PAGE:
Howard University Miner Building
Date: 2022-2024
Area: 73,754 ft²

Washington, DC

Studio Twenty Seven Architecture is finishing design work on the Myrtilla Miner Building at Howard University. Howard University’s central campus includes several National Historic Landmarks. National Historical Landmarks are buildings the U.S Secretary of the Interior has designated as structures of national significance to American history and culture. The Myrtilla Miner Building is listed in the National Register of Historic Places for its significant role in Black Education in Washington, DC. The approximately eighty thousand square feet of the building were constructed in 1913 and served as a teacher-training school for African Americans.


All photos copyright Allen Russ Photography, LLC, StudioHDP.




Named for Myrtilla Miner, an educator who fought to advance the rights of African American students and teachers, the graduates of the D.C. school became the source for African American educators in local and segregated schools around the country. The school established, however, the primary focus of 1851 as an institution of learning and training for young African American women. The school offered primary schooling and classes in domestic skills the primary focus was on the education and training of teachers.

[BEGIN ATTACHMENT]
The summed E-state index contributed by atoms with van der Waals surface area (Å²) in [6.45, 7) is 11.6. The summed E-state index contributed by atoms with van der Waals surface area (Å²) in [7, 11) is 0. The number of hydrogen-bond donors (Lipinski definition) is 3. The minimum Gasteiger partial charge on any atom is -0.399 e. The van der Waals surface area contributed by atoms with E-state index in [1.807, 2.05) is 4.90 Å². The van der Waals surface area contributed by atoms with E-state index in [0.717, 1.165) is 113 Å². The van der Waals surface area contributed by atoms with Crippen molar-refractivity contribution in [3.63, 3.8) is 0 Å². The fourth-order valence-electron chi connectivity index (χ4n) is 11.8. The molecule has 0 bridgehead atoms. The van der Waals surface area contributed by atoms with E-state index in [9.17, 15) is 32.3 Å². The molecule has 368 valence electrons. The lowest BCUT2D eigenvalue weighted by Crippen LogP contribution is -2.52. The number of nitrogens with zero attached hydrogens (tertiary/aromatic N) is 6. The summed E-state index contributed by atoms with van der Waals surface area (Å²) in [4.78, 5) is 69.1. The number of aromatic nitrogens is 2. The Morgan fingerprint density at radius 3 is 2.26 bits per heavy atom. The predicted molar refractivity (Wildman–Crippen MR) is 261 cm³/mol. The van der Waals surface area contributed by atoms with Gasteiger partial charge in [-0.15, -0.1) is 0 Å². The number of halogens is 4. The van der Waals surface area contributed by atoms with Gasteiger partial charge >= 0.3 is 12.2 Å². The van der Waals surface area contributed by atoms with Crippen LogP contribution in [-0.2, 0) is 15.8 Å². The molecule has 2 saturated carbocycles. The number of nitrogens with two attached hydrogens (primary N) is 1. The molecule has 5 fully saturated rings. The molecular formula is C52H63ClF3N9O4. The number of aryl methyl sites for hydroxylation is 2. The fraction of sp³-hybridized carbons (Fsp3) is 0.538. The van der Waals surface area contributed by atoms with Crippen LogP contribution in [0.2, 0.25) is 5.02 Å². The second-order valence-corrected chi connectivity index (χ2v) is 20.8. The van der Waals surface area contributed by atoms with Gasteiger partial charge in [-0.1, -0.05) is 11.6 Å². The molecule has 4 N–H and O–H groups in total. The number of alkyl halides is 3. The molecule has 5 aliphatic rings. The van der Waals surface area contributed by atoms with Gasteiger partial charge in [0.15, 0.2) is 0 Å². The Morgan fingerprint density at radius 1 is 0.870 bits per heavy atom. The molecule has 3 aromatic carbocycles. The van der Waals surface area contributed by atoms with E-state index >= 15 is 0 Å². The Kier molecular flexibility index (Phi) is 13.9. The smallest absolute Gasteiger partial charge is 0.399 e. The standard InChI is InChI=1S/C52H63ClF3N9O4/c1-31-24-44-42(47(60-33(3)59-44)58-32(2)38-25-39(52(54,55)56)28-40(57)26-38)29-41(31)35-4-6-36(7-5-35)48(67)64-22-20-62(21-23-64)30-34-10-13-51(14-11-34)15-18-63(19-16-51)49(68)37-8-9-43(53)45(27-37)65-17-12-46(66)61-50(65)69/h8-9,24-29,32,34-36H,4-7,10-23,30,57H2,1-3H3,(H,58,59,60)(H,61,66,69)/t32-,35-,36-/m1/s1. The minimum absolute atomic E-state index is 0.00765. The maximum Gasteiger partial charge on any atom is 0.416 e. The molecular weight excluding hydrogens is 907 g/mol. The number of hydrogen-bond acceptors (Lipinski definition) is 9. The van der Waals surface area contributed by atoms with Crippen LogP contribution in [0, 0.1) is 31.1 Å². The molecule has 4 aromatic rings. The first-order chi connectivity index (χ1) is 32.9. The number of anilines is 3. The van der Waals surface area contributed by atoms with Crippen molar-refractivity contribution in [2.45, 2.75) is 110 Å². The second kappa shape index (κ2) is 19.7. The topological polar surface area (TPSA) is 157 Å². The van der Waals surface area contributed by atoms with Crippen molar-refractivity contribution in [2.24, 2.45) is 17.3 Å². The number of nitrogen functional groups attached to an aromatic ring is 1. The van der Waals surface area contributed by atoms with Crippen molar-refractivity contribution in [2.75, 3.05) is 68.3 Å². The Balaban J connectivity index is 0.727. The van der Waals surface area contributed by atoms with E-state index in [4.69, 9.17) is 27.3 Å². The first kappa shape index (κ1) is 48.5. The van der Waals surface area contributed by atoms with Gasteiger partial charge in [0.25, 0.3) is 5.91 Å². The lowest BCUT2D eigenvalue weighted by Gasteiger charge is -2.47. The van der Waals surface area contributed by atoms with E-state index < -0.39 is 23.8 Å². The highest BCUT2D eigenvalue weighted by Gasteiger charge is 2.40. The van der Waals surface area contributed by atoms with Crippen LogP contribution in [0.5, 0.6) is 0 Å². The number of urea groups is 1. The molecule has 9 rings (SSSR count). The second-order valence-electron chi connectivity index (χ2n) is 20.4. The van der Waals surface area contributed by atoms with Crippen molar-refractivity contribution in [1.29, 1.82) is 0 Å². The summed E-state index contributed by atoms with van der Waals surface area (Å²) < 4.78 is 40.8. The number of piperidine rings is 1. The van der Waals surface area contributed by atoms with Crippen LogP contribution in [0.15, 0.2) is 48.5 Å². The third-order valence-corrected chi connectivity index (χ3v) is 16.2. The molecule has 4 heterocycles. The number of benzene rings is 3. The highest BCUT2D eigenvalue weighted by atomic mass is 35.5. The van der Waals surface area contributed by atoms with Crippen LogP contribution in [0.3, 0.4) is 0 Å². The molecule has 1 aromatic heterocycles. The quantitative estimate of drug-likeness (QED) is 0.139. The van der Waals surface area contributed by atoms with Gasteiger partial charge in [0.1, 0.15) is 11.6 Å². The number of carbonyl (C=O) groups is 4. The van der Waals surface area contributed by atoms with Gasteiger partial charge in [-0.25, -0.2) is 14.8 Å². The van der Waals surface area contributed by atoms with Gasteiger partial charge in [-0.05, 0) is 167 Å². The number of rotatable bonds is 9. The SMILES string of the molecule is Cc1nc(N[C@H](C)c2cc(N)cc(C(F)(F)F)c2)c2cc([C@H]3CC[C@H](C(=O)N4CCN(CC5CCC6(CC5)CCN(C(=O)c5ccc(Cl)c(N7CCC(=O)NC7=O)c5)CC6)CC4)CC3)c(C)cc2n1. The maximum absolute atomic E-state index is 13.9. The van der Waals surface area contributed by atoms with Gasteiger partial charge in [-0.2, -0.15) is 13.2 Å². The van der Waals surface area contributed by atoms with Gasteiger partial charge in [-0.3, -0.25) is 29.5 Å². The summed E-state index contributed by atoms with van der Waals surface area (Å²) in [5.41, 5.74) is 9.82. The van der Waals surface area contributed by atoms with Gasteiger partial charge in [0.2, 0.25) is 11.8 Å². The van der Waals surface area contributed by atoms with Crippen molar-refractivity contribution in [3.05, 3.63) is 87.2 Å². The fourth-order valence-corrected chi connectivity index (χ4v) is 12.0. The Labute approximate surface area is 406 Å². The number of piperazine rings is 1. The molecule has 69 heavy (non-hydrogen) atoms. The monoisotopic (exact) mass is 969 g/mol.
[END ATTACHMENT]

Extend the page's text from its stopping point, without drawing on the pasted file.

Gymnasium Existing
Gymnasium Proposed
Facility Office Existing
Facility Office Proposed


The building has remained vacant for decades, absent one corridor on the first-floor level renovated to accommodate a few classrooms for the Howard University School of Education. Howard University will renovate the building for use by the Howard University School of Education and the Howard University Charter Middle School for Mathematics and Science. Both programs are currently housed elsewhere on campus.

Facility Office Existing
Facility Office Proposed
Classroom Existing
Classroom Proposed














The careful renovation of this historic building will restore its historical integrity and showcase its landmark designation as a building that contributed to African Americans’ advancement throughout history. The building’s massive size, lofty perch, and significant architectural character mark it as a landmark structure for the Howard campus, Washington DC’s Georgia Avenue corridor, and the Nation overall.